Tuesday, December 30, 2008
Review: A Song in Stone
A Song in Stone by Walter H. Hunt doesn’t cover much new ground, at least not to anyone who has read Dan Brown’s The DaVinci Code or any other of the many Holy Grail books. But it is a thrilling read that I didn’t want to put down.
In A Song in Stone, Scottish TV personality Ian Graham passes out in Rosslyn Chapel, only to wake up in 1307 as a Knights Templar initiate on a pilgrimage. As characters from his past (future?) pop in to rather cryptically give him clues about his journey, Ian struggles to figure out why he’s there and how to get home. The only thing that Ian knows for sure is that he’s the only person who can hear “the music.”
I found parts of this book pretty confusing—I never really did get what the music was and how the composer couldn’t hear it, but Ian could—but it all went so quick, it was easy to keep reading and get caught up in the story without getting bogged down in the details. I liked the characters quite a bit, especially the supporting cast of Rob and Rodney, which helped. Ian was a bit of a whiner, but who am I to judge, having never been forced to go back in time 700 years? There’s also a strong theme of faith in this book, in addition to the New Age ideas, that I thought was interesting.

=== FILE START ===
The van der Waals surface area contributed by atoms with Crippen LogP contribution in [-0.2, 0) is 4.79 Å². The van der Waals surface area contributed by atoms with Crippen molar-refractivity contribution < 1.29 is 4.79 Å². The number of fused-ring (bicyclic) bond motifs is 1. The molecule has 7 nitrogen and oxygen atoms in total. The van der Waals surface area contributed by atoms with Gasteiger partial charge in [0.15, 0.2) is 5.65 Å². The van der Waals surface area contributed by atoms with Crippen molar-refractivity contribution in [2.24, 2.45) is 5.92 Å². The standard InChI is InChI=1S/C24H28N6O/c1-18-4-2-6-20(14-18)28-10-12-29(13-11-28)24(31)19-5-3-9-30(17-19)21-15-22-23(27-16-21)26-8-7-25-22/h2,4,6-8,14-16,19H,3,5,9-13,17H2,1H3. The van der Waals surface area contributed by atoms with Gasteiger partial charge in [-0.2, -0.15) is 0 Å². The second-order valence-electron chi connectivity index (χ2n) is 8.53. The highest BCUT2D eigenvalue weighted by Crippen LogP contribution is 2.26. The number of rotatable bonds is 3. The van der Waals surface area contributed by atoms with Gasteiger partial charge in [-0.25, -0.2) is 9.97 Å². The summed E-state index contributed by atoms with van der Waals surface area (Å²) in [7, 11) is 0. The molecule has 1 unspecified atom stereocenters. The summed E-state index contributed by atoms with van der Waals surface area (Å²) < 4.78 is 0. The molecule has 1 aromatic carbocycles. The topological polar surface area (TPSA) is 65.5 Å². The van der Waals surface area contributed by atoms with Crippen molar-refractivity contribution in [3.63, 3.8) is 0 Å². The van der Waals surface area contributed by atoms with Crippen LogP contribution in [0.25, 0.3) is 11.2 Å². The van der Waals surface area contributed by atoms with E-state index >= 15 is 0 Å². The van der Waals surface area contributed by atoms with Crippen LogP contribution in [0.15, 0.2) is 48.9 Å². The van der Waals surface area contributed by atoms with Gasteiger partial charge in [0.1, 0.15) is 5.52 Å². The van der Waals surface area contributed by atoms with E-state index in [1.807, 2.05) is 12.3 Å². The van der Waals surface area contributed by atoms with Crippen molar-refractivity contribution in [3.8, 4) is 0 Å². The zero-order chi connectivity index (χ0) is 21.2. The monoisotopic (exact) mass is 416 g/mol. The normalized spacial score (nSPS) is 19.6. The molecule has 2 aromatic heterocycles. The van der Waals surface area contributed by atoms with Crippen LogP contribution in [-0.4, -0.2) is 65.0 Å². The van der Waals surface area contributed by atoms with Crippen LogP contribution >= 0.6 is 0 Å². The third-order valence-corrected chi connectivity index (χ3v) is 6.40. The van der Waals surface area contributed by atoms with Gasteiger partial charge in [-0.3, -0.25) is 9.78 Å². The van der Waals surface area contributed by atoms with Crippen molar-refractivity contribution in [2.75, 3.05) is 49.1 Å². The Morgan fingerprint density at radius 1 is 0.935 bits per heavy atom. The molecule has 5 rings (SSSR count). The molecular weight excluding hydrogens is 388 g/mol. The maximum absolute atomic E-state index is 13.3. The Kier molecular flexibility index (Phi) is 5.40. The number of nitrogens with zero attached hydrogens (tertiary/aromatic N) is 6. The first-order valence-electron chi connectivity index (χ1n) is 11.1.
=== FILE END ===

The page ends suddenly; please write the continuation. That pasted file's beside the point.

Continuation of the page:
The biggest weak spot was, for me, the ending. I just didn’t buy the secondary character’s motivation, much less the deus-ex-machina plot point that brought him there. The book ended too quickly and could have used a more in-depth look at the quest’s outcome.
Criticism aside, anyone who liked The DaVinci Code (or even mystical time travel á la Outlander) will certainly enjoy this fantasy.
Thanks to the LibraryThing Early Reviewers program for the opportunity to read this book.
Buy A Song in Stone on Amazon.
PS: Here's an interesting side note for those of you who are as nerdy as we are at my house. A Song in Stone is published by Wizards of the Coast Discoveries, the book publishing arm of the famous role-playing game maker.